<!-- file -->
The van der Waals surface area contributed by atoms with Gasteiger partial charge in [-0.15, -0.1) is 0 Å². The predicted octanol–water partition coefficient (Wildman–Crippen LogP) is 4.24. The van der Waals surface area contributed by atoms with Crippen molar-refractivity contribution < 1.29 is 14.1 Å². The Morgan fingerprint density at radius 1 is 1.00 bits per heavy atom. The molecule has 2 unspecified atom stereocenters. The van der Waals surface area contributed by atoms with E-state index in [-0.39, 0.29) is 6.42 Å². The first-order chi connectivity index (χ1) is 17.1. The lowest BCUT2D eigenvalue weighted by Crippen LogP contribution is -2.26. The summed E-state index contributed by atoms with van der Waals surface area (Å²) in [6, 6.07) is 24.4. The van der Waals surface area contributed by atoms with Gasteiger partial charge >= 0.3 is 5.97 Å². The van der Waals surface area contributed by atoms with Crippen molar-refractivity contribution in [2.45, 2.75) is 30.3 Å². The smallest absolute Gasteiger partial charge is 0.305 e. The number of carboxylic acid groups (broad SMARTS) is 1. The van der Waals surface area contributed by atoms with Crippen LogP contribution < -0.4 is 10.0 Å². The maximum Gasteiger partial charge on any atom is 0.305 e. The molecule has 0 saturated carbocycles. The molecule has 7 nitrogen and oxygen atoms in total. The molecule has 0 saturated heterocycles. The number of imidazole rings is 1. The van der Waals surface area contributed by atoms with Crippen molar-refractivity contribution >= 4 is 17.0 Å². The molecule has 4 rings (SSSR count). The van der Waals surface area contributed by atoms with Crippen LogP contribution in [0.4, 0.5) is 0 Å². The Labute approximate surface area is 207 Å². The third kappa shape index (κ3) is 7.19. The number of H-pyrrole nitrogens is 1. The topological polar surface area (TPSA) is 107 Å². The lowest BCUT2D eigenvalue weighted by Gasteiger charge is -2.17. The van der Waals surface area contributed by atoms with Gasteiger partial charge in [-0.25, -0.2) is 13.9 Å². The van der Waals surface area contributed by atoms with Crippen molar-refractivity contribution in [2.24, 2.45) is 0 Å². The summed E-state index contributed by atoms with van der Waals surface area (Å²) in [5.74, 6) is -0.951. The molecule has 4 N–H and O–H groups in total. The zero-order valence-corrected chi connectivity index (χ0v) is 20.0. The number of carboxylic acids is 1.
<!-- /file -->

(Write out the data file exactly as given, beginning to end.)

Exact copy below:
The van der Waals surface area contributed by atoms with Gasteiger partial charge in [-0.15, -0.1) is 0 Å². The predicted octanol–water partition coefficient (Wildman–Crippen LogP) is 4.24. The van der Waals surface area contributed by atoms with Crippen molar-refractivity contribution < 1.29 is 14.1 Å². The Morgan fingerprint density at radius 1 is 1.00 bits per heavy atom. The molecule has 2 unspecified atom stereocenters. The van der Waals surface area contributed by atoms with E-state index in [-0.39, 0.29) is 6.42 Å². The first-order chi connectivity index (χ1) is 17.1. The lowest BCUT2D eigenvalue weighted by Crippen LogP contribution is -2.26. The summed E-state index contributed by atoms with van der Waals surface area (Å²) in [6, 6.07) is 24.4. The van der Waals surface area contributed by atoms with Gasteiger partial charge >= 0.3 is 5.97 Å². The van der Waals surface area contributed by atoms with Crippen molar-refractivity contribution in [2.45, 2.75) is 30.3 Å². The smallest absolute Gasteiger partial charge is 0.305 e. The number of carboxylic acid groups (broad SMARTS) is 1. The van der Waals surface area contributed by atoms with Crippen LogP contribution < -0.4 is 10.0 Å². The maximum Gasteiger partial charge on any atom is 0.305 e. The molecule has 0 saturated carbocycles. The molecule has 7 nitrogen and oxygen atoms in total. The molecule has 0 saturated heterocycles. The number of imidazole rings is 1. The van der Waals surface area contributed by atoms with Crippen molar-refractivity contribution >= 4 is 17.0 Å². The molecule has 4 rings (SSSR count). The van der Waals surface area contributed by atoms with Crippen LogP contribution in [0.4, 0.5) is 0 Å². The Labute approximate surface area is 207 Å². The third kappa shape index (κ3) is 7.19. The number of H-pyrrole nitrogens is 1. The topological polar surface area (TPSA) is 107 Å². The lowest BCUT2D eigenvalue weighted by Gasteiger charge is -2.17. The van der Waals surface area contributed by atoms with Gasteiger partial charge in [-0.25, -0.2) is 13.9 Å². The van der Waals surface area contributed by atoms with Crippen molar-refractivity contribution in [2.24, 2.45) is 0 Å². The summed E-state index contributed by atoms with van der Waals surface area (Å²) in [5.74, 6) is -0.951. The molecule has 4 N–H and O–H groups in total. The zero-order valence-corrected chi connectivity index (χ0v) is 20.0. The number of carboxylic acids is 1.